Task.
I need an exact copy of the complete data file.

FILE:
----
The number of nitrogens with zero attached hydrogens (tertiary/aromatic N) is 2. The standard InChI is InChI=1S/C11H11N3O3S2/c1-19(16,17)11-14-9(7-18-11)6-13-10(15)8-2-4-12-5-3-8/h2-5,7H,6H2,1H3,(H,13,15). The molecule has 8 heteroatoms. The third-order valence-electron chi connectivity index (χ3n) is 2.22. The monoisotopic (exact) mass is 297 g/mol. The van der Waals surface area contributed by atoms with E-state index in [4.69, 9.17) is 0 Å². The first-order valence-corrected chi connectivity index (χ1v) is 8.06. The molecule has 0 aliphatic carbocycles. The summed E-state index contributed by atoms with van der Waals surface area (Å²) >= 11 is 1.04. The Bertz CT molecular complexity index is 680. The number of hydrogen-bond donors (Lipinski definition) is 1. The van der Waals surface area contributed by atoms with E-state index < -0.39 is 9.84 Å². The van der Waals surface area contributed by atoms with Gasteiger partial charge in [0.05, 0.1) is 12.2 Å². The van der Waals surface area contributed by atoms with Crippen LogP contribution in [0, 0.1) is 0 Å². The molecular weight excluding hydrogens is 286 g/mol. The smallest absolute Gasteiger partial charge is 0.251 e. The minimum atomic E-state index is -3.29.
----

The number of nitrogens with zero attached hydrogens (tertiary/aromatic N) is 2. The standard InChI is InChI=1S/C11H11N3O3S2/c1-19(16,17)11-14-9(7-18-11)6-13-10(15)8-2-4-12-5-3-8/h2-5,7H,6H2,1H3,(H,13,15). The molecule has 8 heteroatoms. The third-order valence-electron chi connectivity index (χ3n) is 2.22. The monoisotopic (exact) mass is 297 g/mol. The van der Waals surface area contributed by atoms with E-state index in [4.69, 9.17) is 0 Å². The first-order valence-corrected chi connectivity index (χ1v) is 8.06. The molecule has 0 aliphatic carbocycles. The summed E-state index contributed by atoms with van der Waals surface area (Å²) >= 11 is 1.04. The Bertz CT molecular complexity index is 680. The number of hydrogen-bond donors (Lipinski definition) is 1. The van der Waals surface area contributed by atoms with E-state index < -0.39 is 9.84 Å². The van der Waals surface area contributed by atoms with Gasteiger partial charge in [0.05, 0.1) is 12.2 Å². The van der Waals surface area contributed by atoms with Crippen LogP contribution in [0, 0.1) is 0 Å². The molecular weight excluding hydrogens is 286 g/mol. The smallest absolute Gasteiger partial charge is 0.251 e. The minimum atomic E-state index is -3.29.